A key question often lobbed at reviewers is "did you completely finish the game?" We'll answer that one straight away here - no. The reason? Because we can't, but the fact we'll keep trying says much about why we're happy to recommend Electronic Super Joy to Wii U owners.
Originally developed by Michael Todd Games and ported here by Wii U veterans Broken Rules, this is an odd arrival as it's actually the predecessor to Electronic Super Joy: Groove City, which has already arrived in North America via a different publisher. As your humble writer is in Europe that Wii U iteration is a mystery, yet it is clear that the sequel is demonstrably shorter than this original, arguably making this the key franchise release on the system; it's also coming to both NA and EU, which is convenient.
In its most basic form Electronic Super Joy is an exceptionally challenging platformer, so as mentioned in our Groove City review fans of games like Super Meat Boy and 1001 Spikes should feel right at home. In the core game there are multiple worlds with 15 quickfire stages each, and you're looking at 50 or so levels. Beyond that there's the 'Micro-Hell' area with 10 incredibly difficult levels, and then the Infinite Love Mode in which you clear as many randomly chosen challenge rooms in a row as you possible can. That's a lot of content on offer and, importantly, it'll take all but the most brilliant of players a decent amount of time to even contemplate 100% completion.
On the surface this has the look of a very simple platformer. You run and jump, and depending on the stage have a secondary ability to double jump or - most commonly - perform an immediate stomp move. There's a lot of clever implementation and design here, though, such as auto-scrolling stages with such demanding time limitations that you have to stomp repeatedly to speed up jump landings. Each stage is tightly wound, with generous checkpoints to compensate for pixel-perfect requirements of the player. The mechanics may be spot on, but frequent and numerous deaths are an integral part of the experience.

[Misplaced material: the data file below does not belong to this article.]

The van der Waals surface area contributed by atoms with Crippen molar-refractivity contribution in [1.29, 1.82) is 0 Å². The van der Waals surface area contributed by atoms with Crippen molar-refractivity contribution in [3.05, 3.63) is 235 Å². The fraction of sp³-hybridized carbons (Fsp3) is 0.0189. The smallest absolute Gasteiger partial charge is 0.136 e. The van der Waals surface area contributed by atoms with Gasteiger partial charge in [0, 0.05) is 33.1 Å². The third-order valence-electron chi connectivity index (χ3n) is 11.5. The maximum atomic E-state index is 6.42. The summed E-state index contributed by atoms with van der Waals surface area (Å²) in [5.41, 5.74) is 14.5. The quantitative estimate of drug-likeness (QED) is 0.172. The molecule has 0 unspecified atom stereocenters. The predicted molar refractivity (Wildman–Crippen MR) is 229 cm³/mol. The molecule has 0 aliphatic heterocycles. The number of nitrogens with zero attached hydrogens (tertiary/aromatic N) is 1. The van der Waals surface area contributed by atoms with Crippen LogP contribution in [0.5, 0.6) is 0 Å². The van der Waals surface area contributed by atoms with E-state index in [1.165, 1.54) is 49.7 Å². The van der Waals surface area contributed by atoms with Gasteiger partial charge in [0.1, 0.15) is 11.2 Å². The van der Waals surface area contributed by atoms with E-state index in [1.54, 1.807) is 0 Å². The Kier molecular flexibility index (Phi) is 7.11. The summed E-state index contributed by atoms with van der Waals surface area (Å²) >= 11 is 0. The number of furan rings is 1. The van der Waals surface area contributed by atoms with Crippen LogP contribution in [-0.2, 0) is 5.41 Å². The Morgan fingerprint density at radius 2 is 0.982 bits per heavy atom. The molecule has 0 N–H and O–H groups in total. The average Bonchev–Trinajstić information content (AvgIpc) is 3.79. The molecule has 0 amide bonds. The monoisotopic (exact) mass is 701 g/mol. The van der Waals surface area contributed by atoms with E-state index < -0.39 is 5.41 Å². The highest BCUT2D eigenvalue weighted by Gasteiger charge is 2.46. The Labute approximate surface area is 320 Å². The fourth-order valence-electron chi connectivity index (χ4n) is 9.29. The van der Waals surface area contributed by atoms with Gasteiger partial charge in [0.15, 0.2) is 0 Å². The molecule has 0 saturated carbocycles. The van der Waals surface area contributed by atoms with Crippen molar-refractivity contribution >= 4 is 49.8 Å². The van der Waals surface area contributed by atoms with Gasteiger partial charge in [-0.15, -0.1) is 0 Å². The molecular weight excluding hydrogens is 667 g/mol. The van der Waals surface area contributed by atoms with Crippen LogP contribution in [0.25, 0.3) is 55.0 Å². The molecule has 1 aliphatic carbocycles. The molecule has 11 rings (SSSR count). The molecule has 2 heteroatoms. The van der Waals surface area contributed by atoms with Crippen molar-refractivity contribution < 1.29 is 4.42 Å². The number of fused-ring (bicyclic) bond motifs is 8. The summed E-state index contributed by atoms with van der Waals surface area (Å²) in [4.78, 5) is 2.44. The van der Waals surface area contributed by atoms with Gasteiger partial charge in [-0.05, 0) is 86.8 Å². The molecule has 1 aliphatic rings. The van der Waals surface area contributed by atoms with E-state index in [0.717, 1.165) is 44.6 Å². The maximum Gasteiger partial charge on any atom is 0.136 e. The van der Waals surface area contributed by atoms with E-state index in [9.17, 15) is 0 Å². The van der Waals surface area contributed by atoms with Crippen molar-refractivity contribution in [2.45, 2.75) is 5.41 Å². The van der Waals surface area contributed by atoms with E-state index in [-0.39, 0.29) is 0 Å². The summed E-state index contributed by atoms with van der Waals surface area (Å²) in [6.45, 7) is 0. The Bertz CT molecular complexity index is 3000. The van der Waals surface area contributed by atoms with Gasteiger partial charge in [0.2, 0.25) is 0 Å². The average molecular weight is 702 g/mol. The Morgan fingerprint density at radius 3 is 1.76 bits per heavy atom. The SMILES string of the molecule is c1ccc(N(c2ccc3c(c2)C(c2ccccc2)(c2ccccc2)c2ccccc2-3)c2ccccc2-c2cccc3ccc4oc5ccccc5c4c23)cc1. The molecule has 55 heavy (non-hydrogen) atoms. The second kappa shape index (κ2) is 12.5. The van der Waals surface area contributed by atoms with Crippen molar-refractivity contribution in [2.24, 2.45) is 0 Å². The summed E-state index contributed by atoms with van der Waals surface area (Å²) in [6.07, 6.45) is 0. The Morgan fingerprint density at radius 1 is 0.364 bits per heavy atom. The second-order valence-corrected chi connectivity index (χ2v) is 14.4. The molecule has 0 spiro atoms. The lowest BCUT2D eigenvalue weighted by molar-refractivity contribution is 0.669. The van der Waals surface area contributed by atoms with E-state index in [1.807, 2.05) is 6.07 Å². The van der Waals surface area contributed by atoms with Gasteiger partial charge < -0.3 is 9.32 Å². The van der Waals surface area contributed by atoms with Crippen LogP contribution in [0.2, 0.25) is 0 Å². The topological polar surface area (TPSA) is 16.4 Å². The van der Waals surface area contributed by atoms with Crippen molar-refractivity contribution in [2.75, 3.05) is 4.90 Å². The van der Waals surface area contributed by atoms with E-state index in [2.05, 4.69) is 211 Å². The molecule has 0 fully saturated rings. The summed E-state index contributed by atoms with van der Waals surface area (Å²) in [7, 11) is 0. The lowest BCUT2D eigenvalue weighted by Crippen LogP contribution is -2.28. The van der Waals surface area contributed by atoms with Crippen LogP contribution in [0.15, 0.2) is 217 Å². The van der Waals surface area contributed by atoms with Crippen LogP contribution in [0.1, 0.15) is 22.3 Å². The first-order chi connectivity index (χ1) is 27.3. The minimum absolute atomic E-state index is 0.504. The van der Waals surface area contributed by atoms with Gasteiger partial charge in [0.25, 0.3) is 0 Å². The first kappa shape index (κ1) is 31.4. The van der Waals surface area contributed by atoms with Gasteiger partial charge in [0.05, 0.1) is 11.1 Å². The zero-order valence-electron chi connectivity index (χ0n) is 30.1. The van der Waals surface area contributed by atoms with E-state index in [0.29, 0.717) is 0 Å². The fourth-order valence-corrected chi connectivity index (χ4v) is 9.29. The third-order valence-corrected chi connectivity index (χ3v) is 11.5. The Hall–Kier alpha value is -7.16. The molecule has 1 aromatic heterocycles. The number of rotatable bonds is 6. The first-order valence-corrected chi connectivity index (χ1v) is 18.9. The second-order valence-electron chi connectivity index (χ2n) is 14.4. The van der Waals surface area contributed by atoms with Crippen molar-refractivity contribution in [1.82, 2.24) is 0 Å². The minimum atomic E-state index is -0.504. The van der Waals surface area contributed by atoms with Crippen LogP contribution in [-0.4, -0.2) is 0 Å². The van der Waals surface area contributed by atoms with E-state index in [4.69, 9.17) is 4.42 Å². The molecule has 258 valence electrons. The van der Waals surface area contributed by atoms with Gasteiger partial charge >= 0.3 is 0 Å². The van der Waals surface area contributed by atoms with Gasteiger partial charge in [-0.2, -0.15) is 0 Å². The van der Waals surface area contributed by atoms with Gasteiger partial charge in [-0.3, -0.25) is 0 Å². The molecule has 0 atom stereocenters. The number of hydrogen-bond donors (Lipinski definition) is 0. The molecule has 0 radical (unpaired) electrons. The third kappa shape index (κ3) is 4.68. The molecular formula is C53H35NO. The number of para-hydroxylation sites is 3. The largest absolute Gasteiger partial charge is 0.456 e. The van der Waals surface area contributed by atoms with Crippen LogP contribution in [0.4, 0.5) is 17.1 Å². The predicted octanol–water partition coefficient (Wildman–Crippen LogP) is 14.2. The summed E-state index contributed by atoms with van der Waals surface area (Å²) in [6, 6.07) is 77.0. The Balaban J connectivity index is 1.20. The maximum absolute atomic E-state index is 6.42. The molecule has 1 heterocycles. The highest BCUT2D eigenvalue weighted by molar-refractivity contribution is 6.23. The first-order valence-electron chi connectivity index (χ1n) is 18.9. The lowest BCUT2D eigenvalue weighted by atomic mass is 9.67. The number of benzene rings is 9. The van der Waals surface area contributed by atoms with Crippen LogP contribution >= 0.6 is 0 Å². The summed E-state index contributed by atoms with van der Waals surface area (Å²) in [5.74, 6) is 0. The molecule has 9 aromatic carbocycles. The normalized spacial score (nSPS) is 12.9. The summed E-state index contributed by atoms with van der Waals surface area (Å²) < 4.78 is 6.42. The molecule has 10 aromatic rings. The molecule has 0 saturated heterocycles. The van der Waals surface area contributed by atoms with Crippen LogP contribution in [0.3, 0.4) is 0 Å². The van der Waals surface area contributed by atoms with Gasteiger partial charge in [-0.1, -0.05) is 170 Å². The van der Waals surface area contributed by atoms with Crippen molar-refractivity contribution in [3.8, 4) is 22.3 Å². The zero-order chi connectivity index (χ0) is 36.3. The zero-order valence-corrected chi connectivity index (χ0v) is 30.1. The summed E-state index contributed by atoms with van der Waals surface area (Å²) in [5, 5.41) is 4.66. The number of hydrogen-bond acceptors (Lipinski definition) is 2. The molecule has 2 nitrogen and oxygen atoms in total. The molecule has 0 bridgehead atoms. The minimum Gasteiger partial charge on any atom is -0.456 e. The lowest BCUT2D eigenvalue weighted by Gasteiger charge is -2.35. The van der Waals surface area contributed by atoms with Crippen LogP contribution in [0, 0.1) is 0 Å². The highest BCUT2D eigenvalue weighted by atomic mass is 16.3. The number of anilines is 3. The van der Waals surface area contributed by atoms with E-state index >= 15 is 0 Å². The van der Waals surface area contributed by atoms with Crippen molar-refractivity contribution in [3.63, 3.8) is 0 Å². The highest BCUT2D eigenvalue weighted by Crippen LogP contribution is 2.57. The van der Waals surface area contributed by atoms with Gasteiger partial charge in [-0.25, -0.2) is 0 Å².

The core campaign and Micro-Hell sections have storylines so bizarre, meanwhile, that their sole purpose is to raise a smile. As for the main storyline you appear to be trying to retrieve your butt from a wizard, with quirky little side-characters occasionally chatting to you along the way. In Micro-Hell you're trying to exact revenge on Micro-Satan for farting on your dog - it's not to be taken seriously, in other words.
The core presentation, however, is absolutely integral in helping this title to stand out above a number of other tough Indie platformers. Your character, enemies and platforms are almost always presented in silhouette, yet the backgrounds have a dramatic variety of animations and colour. It's visually arresting, and so busy that it's rather demanding on the eyes, to the point that this is a title we prefer to play in short bursts. The combination of gritty difficulty and its ability to overwhelm the senses make it both intoxicating and hard work; it's a tour de force of hyped up madness.